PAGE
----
The CEO Water Mandate Water Action Hub is an online site designed to help companies efficiently identify potential collaborators and engage with them in water-related collective action to improve water management in regions of critical strategic interest. The tool allows users to identify potential collective action opportunities via river basins, organizations, projects, and collaboration action areas. The Pacific Institute, as part of the Secretariat of the UN Global Compact CEO Water Mandate, helped develop the Water Action Hub and the Guide to Water-Related Collective Action to work hand-in-hand in helping businesses effectively develop a collective action engagement around water management.
Sustainability Standards 101
The Pacific Institute and its collaborators, the Foundation for Democracy and Sustainable Development, the ISEAL Alliance, OneWorldStandards, and Real Reason, have launched two new websites – Framing Sustainability Standards and Sustainability Standards 101– that use “framing” to demystify key concepts and issues related to sustainability standards. By talking about social and environmental standards in straightforward ways with engaging illustrations that define the issues, the new web tools help communicate to the layperson the unique role and value of sustainability standards systems in furthering sustainable development.

Empowering People and Communities 

Freight Transport Justice Curriculum Guide
The CCSJ program released Gearing Up for Action: A Curriculum Guide for Freight Transport Justice in October 2010 in order to build the power and capacity of communities to participate in decision making regarding freight transportation. This curriculum guide is designed to help communities grappling with freight transport issues share their experiences, explore the root causes of freight transport impacts, identify those responsible for dealing with these causes, and develop a plan for advocacy to advance their solutions. The activities in this guide have been designed to help community leaders engage groups of community members around freight transport issues to learn more about freight transport and connect it to their own experiences.
 Research for Economic and Environmental Health and Justice
Published by the Pacific Institute and seven local partner organizations, Measuring What Matters: Neighborhood Research for Economic and Environmental Health and Justice in Richmond, North Richmond, and San Pablo quantifies how serious, avoidable problems have become chronic and offers solutions for a better, more equitable way of life in West County.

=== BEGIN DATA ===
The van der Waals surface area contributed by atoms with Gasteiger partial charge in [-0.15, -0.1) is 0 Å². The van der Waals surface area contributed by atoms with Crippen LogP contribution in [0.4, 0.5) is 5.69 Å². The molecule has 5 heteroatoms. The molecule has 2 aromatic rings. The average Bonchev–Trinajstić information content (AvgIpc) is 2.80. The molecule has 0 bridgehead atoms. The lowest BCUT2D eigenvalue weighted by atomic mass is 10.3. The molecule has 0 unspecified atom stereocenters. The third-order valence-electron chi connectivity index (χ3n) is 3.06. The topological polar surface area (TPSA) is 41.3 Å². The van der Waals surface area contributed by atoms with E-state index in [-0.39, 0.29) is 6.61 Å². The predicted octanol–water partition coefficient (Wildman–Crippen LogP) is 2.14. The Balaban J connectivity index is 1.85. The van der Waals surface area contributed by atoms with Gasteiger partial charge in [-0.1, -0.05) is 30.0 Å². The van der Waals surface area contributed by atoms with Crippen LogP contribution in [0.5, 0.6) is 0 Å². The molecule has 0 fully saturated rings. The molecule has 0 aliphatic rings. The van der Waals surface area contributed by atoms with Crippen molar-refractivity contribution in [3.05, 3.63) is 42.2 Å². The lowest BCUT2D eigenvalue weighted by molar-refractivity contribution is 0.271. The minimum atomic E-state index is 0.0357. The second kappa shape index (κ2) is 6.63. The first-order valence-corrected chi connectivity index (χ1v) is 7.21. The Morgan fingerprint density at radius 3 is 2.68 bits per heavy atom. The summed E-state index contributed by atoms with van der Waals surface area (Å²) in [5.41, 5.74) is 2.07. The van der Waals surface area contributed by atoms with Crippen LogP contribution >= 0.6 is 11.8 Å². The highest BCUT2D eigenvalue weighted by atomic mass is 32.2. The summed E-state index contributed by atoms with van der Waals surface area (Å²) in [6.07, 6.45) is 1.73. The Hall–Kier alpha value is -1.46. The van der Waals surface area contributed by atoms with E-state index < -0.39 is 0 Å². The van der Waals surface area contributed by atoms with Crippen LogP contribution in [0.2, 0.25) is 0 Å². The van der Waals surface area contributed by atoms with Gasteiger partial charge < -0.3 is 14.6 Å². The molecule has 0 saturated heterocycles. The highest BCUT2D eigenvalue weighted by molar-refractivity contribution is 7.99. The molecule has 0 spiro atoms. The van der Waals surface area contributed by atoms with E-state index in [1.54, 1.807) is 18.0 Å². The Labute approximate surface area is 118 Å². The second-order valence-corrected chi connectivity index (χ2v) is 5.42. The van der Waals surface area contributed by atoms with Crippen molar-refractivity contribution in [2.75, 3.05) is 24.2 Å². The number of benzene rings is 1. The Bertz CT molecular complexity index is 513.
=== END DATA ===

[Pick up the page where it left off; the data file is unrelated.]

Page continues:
Also available in Spanish: Tomando en Cuenta Lo Importante: Investigación Vecinal para la Salud y Justicia Económica y Ambiental en Richmond, North Richmond, y San Pablo 
Environmental Indicators Project
The West Oakland Environmental Indicators Project is the culmination of two years of research and analysis and is the fruit of an unusual collaboration between grassroots advocacy groups, community residents, and a research organization. After in-depth discussion with a neighborhood-based steering committee, the Pacific Institute created a set of 17 indicators to track environmental conditions in West Oakland. The indicators look at issues ranging from air pollution and toxic contamination to gentrification and voting.
 Popular Education and Leadership Development
 Our popular education and leadership development work focuses on elevating the voice and power of low-income communities and communities of color, where environmental pollution and poverty are concentrated, in environmental and economic decision-making. We partner with community-based organizations and coalitions to develop and co-facilitate popular education curricula and leadership development trainings on issues ranging from alternatives to incarceration to community resilience to climate change.
Technical Assistance
 The Pacific Institute lends its technical expertise through targeted assistance to organizations doing work consistent with our values and mission. Types of technical assistance range from quantitative and qualitative data analysis and design and production of maps and spatial analysis, to review and critique of technical reports, to development of research instruments like surveys and indicators.
Community Mapping Initiative
 Our Community Mapping Initiative builds on over 10 years of experience with mapping projects and capacity-building workshops we have done with community and coalition partners on issues ranging from lead contamination risk and liquor store concentration to diesel pollution and access to open space. Community mapping tools we have used include hand-drawn mapping by residents over computer-generated base maps; spatial analysis using GIS (Geographic Information Systems) to answer questions posed by community residents; and internet-based mapping to document and share community knowledge. We also provide technical assistance in creating digital maps or conducting spatial analysis on a contract basis to nonprofit and community-based organizations working on environmental health and justice issues.
Community Resilience Fact Sheets
Our Community Resilience Fact Sheets can be used by community leaders and residents to learn more about the actions they can take before, during, and after climate change impacts hit. They  provide residents with tips and resources on how to better prepare for and protect themselves and their communities from climate change impacts from flooding, rising electricity costs, poor air quality, wildfires, rising water costs and water scarcity, and extreme heat.